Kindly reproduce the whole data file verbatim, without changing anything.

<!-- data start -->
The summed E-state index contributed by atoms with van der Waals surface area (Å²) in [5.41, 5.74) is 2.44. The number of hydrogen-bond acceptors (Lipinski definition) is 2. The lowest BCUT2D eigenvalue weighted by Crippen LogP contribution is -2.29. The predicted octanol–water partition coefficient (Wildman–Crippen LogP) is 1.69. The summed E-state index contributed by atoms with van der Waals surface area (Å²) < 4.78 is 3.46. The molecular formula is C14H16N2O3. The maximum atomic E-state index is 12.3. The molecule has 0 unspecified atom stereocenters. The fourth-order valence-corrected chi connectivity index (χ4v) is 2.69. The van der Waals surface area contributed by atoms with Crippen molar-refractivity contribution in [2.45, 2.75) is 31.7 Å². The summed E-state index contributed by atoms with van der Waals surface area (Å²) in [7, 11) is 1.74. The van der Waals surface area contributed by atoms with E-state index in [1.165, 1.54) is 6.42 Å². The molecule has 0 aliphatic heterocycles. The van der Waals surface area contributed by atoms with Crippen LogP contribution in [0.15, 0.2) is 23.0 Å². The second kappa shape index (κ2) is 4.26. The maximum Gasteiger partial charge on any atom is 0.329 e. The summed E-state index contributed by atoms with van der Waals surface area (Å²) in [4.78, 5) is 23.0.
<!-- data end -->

The summed E-state index contributed by atoms with van der Waals surface area (Å²) in [5.41, 5.74) is 2.44. The number of hydrogen-bond acceptors (Lipinski definition) is 2. The lowest BCUT2D eigenvalue weighted by Crippen LogP contribution is -2.29. The predicted octanol–water partition coefficient (Wildman–Crippen LogP) is 1.69. The summed E-state index contributed by atoms with van der Waals surface area (Å²) < 4.78 is 3.46. The molecular formula is C14H16N2O3. The maximum atomic E-state index is 12.3. The molecule has 0 unspecified atom stereocenters. The fourth-order valence-corrected chi connectivity index (χ4v) is 2.69. The van der Waals surface area contributed by atoms with Crippen molar-refractivity contribution in [2.45, 2.75) is 31.7 Å². The summed E-state index contributed by atoms with van der Waals surface area (Å²) in [7, 11) is 1.74. The van der Waals surface area contributed by atoms with E-state index in [1.165, 1.54) is 6.42 Å². The molecule has 0 aliphatic heterocycles. The van der Waals surface area contributed by atoms with Crippen LogP contribution in [0.15, 0.2) is 23.0 Å². The second kappa shape index (κ2) is 4.26. The maximum Gasteiger partial charge on any atom is 0.329 e. The summed E-state index contributed by atoms with van der Waals surface area (Å²) in [4.78, 5) is 23.0.